Re: Interview Attire

Subject: Re: Interview Attire
From: surfer_924 -at- earthlink -dot- net
To: techwr-l -at- lists -dot- raycomm -dot- com
Date: Thu, 21 Aug 2003 06:07:20 -0600

(Tech writing tie-in: HR asked me to help edit their dress code.)

For 20 years in the military, I had the luxury of wearing a uniform to
work each day. I never had to worry about what to wear to work, never had
to guess whether I was over or under dressed, or if what I was wearing was
"appropriate." Never had to worry if my belt and shoes matched, or if what
I was wearing was "too dressy" or "too casual." Shopping for my work
wardrobe took about 5 minutes. I dropped my stuff at the laundry on
Friday, and picked it up, cleaned, pressed, and on hangers on Monday.

My first job after retiring, I interviewed in a suit and tie. I showed up
for my first day of work in the same outfit. I was told "we're business
casual here." I had to ask somebody what that meant.

My next job, had almost no dress code, save prohibitions against
"offensive" t-shirts, tank tops, cutoffs, sandals, etc. Most people went
to work in jeans, sneakers, and t-shirts. I usually showed up in my
business casual. The few times I wore jeans to work, I just didn't feel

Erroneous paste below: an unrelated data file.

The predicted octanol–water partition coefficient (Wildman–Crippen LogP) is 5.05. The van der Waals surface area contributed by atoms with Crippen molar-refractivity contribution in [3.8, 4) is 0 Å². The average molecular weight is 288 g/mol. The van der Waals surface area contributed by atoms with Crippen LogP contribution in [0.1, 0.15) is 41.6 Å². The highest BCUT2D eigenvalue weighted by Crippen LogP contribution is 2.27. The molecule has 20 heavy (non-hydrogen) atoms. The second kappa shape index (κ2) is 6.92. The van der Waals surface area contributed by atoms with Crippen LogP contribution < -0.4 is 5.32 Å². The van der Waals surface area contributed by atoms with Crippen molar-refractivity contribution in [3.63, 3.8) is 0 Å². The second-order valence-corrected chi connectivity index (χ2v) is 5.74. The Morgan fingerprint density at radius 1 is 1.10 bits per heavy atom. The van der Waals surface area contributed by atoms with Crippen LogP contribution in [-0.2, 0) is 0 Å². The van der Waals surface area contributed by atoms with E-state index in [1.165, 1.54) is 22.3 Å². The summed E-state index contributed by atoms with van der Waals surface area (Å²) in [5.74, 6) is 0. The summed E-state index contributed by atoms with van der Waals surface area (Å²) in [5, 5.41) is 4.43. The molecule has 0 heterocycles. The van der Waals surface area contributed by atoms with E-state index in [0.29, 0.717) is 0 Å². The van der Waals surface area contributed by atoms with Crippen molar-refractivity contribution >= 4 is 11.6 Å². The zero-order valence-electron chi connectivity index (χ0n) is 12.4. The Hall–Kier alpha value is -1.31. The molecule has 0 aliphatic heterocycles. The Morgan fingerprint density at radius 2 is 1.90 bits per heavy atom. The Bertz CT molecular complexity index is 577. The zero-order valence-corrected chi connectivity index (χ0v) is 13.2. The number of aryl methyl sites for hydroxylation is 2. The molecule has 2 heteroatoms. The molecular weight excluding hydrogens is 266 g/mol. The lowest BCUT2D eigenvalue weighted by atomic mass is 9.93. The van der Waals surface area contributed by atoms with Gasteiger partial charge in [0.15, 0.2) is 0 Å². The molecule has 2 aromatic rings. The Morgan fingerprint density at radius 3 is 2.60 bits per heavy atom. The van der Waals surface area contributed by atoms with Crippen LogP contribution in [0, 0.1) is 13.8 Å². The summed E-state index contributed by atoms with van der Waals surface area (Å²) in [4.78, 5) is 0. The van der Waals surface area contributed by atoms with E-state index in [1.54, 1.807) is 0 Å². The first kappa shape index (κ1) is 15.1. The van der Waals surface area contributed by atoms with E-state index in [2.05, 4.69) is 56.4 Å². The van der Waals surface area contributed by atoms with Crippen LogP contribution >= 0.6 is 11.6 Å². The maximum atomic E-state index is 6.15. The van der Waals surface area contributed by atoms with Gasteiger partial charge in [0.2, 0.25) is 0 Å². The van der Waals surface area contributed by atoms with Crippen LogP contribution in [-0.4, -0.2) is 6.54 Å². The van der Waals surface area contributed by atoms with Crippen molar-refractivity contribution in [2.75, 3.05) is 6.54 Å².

right. I didn't really feel right in business casual either. I always felt
either over dressed or under dressed.

My next job after that was the same, and after a year I finally got used
to wearing jeans to work. Now that I was comfortable in jeans, I got on a
new project off-site, where the dress was business casual. Here, business
casual means: absolutely no jeans or denim of any kind, t-shirts,
sneakers, work boots, sandals, hiking boots, or anything else that could
be considered "casual." Khakis, golf shirts, etc. are "discouraged" and
the "suggested" dress is slacks, dress shoes, and a dress shirt (tie
optional). In my six months here, I've seen everything from a suit and tie
to khakis and a golf shirt. I'm back to the same feeling of never being
dressed right.

Sometimes, having to wear a suit(or a uniform) to work isn't such a bad


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